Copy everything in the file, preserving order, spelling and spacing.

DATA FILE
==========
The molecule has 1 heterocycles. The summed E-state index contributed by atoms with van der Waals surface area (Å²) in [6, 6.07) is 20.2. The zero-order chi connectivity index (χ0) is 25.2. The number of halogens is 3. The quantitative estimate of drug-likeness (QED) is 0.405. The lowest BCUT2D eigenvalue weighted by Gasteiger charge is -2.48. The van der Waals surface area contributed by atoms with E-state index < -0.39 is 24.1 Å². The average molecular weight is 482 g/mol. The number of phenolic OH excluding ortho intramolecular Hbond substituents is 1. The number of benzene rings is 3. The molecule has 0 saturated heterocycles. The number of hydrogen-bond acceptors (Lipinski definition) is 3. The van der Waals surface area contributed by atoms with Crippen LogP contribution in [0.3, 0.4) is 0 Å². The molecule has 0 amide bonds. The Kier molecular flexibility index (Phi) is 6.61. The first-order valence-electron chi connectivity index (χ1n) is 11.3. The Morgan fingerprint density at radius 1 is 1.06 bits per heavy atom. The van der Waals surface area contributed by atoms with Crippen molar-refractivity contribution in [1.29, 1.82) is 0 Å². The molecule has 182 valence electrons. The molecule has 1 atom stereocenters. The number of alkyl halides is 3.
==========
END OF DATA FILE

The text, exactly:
The molecule has 1 heterocycles. The summed E-state index contributed by atoms with van der Waals surface area (Å²) in [6, 6.07) is 20.2. The zero-order chi connectivity index (χ0) is 25.2. The number of halogens is 3. The quantitative estimate of drug-likeness (QED) is 0.405. The lowest BCUT2D eigenvalue weighted by Gasteiger charge is -2.48. The van der Waals surface area contributed by atoms with E-state index < -0.39 is 24.1 Å². The average molecular weight is 482 g/mol. The number of phenolic OH excluding ortho intramolecular Hbond substituents is 1. The number of benzene rings is 3. The molecule has 0 saturated heterocycles. The number of hydrogen-bond acceptors (Lipinski definition) is 3. The van der Waals surface area contributed by atoms with Crippen LogP contribution in [0.3, 0.4) is 0 Å². The molecule has 0 amide bonds. The Kier molecular flexibility index (Phi) is 6.61. The first-order valence-electron chi connectivity index (χ1n) is 11.3. The Morgan fingerprint density at radius 1 is 1.06 bits per heavy atom. The van der Waals surface area contributed by atoms with Crippen molar-refractivity contribution in [1.29, 1.82) is 0 Å². The molecule has 182 valence electrons. The molecule has 1 atom stereocenters. The number of alkyl halides is 3.